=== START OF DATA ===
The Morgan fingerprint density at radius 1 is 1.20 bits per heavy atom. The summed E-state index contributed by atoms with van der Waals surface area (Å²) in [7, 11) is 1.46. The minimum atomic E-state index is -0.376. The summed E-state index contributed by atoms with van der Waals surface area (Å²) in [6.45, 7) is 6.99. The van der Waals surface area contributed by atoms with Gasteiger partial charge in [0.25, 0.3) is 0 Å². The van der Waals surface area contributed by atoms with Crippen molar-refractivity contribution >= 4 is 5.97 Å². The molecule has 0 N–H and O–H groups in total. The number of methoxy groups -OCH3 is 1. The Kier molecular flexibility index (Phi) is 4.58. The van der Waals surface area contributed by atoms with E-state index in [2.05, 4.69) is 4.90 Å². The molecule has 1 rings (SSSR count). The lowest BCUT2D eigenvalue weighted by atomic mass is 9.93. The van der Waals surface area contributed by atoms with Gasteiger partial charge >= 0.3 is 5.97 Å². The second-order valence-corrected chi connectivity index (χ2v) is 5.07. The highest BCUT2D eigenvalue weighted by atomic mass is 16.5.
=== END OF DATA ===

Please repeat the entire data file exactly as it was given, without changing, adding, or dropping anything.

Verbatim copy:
The Morgan fingerprint density at radius 1 is 1.20 bits per heavy atom. The summed E-state index contributed by atoms with van der Waals surface area (Å²) in [7, 11) is 1.46. The minimum atomic E-state index is -0.376. The summed E-state index contributed by atoms with van der Waals surface area (Å²) in [6.45, 7) is 6.99. The van der Waals surface area contributed by atoms with Gasteiger partial charge in [0.25, 0.3) is 0 Å². The van der Waals surface area contributed by atoms with Crippen molar-refractivity contribution >= 4 is 5.97 Å². The molecule has 0 N–H and O–H groups in total. The number of methoxy groups -OCH3 is 1. The Kier molecular flexibility index (Phi) is 4.58. The van der Waals surface area contributed by atoms with E-state index in [2.05, 4.69) is 4.90 Å². The molecule has 1 rings (SSSR count). The lowest BCUT2D eigenvalue weighted by atomic mass is 9.93. The van der Waals surface area contributed by atoms with Gasteiger partial charge >= 0.3 is 5.97 Å². The second-order valence-corrected chi connectivity index (χ2v) is 5.07. The highest BCUT2D eigenvalue weighted by atomic mass is 16.5.